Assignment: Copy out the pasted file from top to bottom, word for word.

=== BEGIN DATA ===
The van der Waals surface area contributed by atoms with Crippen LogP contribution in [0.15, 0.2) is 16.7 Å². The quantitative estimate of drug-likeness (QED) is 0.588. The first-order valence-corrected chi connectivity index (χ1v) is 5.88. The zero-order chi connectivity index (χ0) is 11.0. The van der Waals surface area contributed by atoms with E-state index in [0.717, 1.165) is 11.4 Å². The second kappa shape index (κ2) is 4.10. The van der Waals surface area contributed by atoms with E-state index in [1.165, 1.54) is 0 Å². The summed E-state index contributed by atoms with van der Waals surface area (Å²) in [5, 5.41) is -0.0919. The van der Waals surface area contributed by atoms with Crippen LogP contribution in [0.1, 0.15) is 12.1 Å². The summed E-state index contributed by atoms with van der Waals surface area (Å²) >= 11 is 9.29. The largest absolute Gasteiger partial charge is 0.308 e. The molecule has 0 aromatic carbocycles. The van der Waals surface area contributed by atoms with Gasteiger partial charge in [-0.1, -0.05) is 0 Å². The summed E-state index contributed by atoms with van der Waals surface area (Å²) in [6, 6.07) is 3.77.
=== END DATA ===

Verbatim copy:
The van der Waals surface area contributed by atoms with Crippen LogP contribution in [0.15, 0.2) is 16.7 Å². The quantitative estimate of drug-likeness (QED) is 0.588. The first-order valence-corrected chi connectivity index (χ1v) is 5.88. The zero-order chi connectivity index (χ0) is 11.0. The van der Waals surface area contributed by atoms with E-state index in [0.717, 1.165) is 11.4 Å². The second kappa shape index (κ2) is 4.10. The van der Waals surface area contributed by atoms with E-state index in [1.165, 1.54) is 0 Å². The summed E-state index contributed by atoms with van der Waals surface area (Å²) in [5, 5.41) is -0.0919. The van der Waals surface area contributed by atoms with Crippen LogP contribution in [0.1, 0.15) is 12.1 Å². The summed E-state index contributed by atoms with van der Waals surface area (Å²) >= 11 is 9.29. The largest absolute Gasteiger partial charge is 0.308 e. The molecule has 0 aromatic carbocycles. The van der Waals surface area contributed by atoms with Gasteiger partial charge in [-0.1, -0.05) is 0 Å². The summed E-state index contributed by atoms with van der Waals surface area (Å²) in [6, 6.07) is 3.77.